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'There's a huge difference in the standards of sheets between adult and mental health nursing'


During my previous employment as a healthcare assistant, and now as a student nurse at London South Bank University, I have noticed a fundamental difference in the standards and expectations gap between adult nursing and mental health nursing with regards to bed linen - more specifically, how frequently bed sheets are changed.

Although mental health service users are encouraged to change their own sheets, I have realised that it is somehow permissible and tolerated that bed sheets are not changed for long periods. This may be down to several factors - the service users’ symptoms, their lack of interest in hygienic standards. However, it does raise the question: why do some wards - and nurses - allow this to happen?

During my four-week long general placement I changed bed sheets everyday. This was an integral part of the routine for nurses and healthcare assistants. It is widely understood and accepted that bed linen needs to remain clean to reduce infection, keep patients comfortable and maintain the delivery of a dignified approach to patient care. I am not suggesting that mental health wards need to have a daily bed linen routine, but at least a weekly or bi-weekly routine of ensuring that bedrooms are cleaned and bed sheets are changed should be carried out. Doing so would afford service users the same hygiene standards that are set in general hospitals.

The benefits of good sleep hygiene are widely reported and - particularly within mental health - sleep is often severely affected. As we know, sleep is a valuable circadian function: not only does it restore cellular activity, it can also be a source of relief from many of the mind affecting disorders - depression, stress and paranoia. Creating a pleasant environment that aids sleep is essential to promoting regular restorative sleep patterns. Simply having a day of the week on the wards where all the bedrooms are tidied and bed sheets changed with the support of healthcare professionals will help to improve the current standards significantly.

I respect and understand that some service users may not see clean sheets as a priority in their care and that we all must value and respect their autonomy and decisions. However, should more be done for service users who are less willing to have support and do not wish to have their bed linen changed? Should the reasons for their stance not be explored, discussed and debated more carefully? Is their reluctance to sleep in clean sheets an indicator of lifestyle choice, or a reflection of their mental state or volition? In any case, can healthcare professionals learn and do something about it? If the service users’ unwillingness is due to their mental health state, can this not be a barometer that indicates improvement to - or deterioration of - health? As is known, personal hygiene, or lack of - can often be used as an indicator of mental health. Unkempt appearance and poor hygiene standards can reflect a deterioration in one’s mental state. However, if a service user is fundamentally not interested in their own hygiene, can this be an opportunity to educate them about the importance of clean practices? As nurses, are we not supposed to deliver a holistic approach to care?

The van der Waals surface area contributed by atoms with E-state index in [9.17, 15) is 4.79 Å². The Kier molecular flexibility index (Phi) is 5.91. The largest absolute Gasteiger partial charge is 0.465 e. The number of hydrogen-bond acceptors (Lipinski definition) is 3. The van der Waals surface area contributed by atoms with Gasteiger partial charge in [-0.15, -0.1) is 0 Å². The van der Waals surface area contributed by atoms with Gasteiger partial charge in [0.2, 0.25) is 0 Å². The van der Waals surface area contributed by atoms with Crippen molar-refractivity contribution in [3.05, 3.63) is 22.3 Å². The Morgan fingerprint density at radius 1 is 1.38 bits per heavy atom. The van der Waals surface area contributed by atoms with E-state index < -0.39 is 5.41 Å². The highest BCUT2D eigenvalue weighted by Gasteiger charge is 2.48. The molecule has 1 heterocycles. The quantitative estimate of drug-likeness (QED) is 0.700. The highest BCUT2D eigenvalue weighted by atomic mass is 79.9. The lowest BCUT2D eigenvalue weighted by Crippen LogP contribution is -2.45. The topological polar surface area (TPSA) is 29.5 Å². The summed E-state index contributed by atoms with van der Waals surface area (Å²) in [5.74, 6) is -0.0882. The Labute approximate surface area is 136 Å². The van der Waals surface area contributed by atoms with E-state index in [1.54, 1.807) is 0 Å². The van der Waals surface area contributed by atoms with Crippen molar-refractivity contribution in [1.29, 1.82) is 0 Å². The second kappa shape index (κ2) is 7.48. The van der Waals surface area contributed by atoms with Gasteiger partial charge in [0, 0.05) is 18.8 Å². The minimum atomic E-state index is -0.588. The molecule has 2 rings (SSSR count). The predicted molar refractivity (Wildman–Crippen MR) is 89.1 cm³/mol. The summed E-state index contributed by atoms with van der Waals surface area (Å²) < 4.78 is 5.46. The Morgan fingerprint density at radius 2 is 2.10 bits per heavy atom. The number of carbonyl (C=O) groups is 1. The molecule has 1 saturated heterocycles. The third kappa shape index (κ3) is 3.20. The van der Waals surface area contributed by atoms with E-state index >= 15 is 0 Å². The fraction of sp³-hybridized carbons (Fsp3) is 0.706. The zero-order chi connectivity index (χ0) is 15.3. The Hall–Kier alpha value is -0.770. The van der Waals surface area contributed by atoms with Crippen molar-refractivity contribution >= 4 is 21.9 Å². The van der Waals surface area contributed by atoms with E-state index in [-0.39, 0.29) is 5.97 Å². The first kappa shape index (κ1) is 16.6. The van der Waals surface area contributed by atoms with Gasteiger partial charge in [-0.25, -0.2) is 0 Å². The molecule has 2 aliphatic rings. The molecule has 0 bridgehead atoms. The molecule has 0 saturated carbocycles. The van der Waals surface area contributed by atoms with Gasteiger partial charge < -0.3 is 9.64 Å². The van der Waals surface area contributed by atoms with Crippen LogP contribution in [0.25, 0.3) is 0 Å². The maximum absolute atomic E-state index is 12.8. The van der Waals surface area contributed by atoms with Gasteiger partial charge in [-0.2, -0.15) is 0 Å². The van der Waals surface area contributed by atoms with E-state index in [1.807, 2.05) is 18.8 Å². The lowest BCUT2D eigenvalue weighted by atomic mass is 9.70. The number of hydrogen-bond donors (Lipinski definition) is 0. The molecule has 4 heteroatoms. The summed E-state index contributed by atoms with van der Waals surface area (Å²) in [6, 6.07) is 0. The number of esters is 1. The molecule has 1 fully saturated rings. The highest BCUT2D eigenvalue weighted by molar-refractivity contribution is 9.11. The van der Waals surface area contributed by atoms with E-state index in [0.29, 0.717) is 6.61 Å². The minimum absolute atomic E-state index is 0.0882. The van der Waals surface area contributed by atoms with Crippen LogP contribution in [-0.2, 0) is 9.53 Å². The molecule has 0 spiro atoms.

So why can’t mental health wards establish an intrinsic value towards personal and sleep hygiene? If changing bed sheets on a weekly basis was the minimum, and all wards and nurses implemented this, levels of bedroom hygiene would increase, and would, in turn, promote healthier sleep patterns, a more dignified approach to care and a potentially reduced need for sleep inducing medications.

In the knowledge that we, today’s students, are the future of nursing, let’s be the future that breaks from the norms and starts new trends. Let’s be bold enough to challenge those who ignore basic nursing common sense and show those who matter - service users - that we really do have their best interests at heart.

Ian Markin is a second-year Mental Health nursing student at London South Bank University.


Readers' comments (3)

  • sharon down

    Thank you for this article, I never knew there was a difference between mental health and general nursing standards in regards to clean sheets. I do agree that having clean sheets can make a difference to a good nights sleep, and this is just myself although patients have said this.

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  • I am a mental health nursing student and in every placement I have been in so far has had a weekly rotational bed sheet changing policy.

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  • Thanks so much for this article, I agree with everything you say, I have worked in general wards and I just started working as mental health support worker even though I'm studying Adult Nursing. I have noticed the difference and have mentioned a few things but I have been told that the patient doesn't want bed linen changed or their room being cleaned. It's a shame to see how mental health units are run and I think if Adult nurses can keep wards and their patients clean so can mental health nurses. I have seen mental health nurses with false nails, big ear rings and I was shocked to see what l was looking at. Not all Mental health nurses behave the same but some you ask yourself why are they in this profession. CQC should not tell mental health units that they will visit, because the place is thoroughly cleaned only because the CQC will visit. They should just turn up then thy will know exactly how dirty some of this places are.
    And you are right we are the nurses of the future and should be proud of what we do but do it in a way that dignifies the care that we give to our patients.

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